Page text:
University of Nevada, Reno




Wash days and ice boxes

By Sylvia


SylviaA long time ago when washing machines were unknown and women had to scrub clothes on a scrub board, I remember very clearly that Monday was wash day. It was an all-day occurrence.

Tuesday was ironing day and an iron was two heavy irons that were placed on the flame of the stove to be heated enough for ironing. In order not to burn up the clothes, there was a pad you rubbed the iron on to get any soot or soil off the iron plate. Somehow the clothes got ironed without any mishaps.

I remember in 1929 my father got my Mom an electric iron. That was quite an occasion. Today every time I pass my washer and dryer, I pet them and make nice.

I also remember the ice box we had in the kitchen that had to be fitted with ice to keep food cold. Every night we had to remove the pan under the ice box that held the melted ice and if we forgot, by morning we had to clean up a small flood. Every other day we would go to the ice barn to get fresh ice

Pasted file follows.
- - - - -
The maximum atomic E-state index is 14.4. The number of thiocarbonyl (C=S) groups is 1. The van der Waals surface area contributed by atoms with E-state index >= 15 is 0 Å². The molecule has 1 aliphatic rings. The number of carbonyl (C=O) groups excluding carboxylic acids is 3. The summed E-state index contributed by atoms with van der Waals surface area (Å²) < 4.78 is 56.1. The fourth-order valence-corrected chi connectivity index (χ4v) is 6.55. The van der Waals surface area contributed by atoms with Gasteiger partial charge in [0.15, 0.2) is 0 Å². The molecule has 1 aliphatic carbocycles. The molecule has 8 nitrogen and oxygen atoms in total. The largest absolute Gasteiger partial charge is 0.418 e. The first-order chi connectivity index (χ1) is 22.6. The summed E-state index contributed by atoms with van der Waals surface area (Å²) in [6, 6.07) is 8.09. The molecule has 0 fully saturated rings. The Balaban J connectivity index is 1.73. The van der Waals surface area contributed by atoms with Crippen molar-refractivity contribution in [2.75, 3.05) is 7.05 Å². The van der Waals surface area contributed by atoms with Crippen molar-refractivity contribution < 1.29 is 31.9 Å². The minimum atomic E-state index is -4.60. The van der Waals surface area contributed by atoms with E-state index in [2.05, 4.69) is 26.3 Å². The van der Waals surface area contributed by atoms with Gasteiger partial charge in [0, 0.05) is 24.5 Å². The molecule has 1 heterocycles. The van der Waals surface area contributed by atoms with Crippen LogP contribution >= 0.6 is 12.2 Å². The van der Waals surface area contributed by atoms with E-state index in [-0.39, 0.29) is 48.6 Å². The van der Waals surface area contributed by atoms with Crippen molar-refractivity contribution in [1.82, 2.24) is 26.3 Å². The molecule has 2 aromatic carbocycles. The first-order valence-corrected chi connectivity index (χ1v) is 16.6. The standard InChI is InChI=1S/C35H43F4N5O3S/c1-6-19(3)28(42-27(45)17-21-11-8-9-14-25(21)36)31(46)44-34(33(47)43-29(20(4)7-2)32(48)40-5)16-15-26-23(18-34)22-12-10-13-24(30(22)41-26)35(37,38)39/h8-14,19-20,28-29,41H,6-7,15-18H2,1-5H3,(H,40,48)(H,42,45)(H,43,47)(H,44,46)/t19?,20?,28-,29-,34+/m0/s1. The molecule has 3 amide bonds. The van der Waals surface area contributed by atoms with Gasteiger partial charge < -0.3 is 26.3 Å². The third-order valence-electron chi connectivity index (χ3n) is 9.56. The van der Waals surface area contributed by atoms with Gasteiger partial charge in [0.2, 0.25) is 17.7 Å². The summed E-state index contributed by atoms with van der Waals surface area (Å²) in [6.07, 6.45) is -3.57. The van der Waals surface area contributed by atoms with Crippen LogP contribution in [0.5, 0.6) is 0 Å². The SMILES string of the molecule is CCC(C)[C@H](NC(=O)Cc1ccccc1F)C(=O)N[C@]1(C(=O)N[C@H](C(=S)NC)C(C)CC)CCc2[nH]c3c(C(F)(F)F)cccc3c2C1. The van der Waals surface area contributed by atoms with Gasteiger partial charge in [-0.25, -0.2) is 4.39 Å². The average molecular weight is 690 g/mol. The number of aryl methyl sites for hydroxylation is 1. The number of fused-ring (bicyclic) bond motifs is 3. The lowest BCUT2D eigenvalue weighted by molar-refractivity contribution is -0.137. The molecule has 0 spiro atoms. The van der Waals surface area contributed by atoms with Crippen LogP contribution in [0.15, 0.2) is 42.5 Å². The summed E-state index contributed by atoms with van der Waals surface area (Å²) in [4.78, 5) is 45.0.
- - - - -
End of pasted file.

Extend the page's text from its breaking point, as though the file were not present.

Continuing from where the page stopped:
However, in the winter, everyone had a window box where food was kept also. The ice box in the house was not that large, which accounted for daily shopping.

There was the grocery store, the green grocer, the butter and egg store, the butcher, the drug store and the shoemaker. Consequently, you got to know many people who, if they didn’t see you every day, would check to see if you were OK. That was how people were then. If you got something in your eye, you would go to the drug store, and the pharmacist would remove whatever was in your eye and never charge you for it.

Can you imagine how elated we were when we got an electric refrigerator? This was an advanced model without the round motor on top. We knew we no longer had to deal with the bowl under the ice box. This was progress.


Continue This Story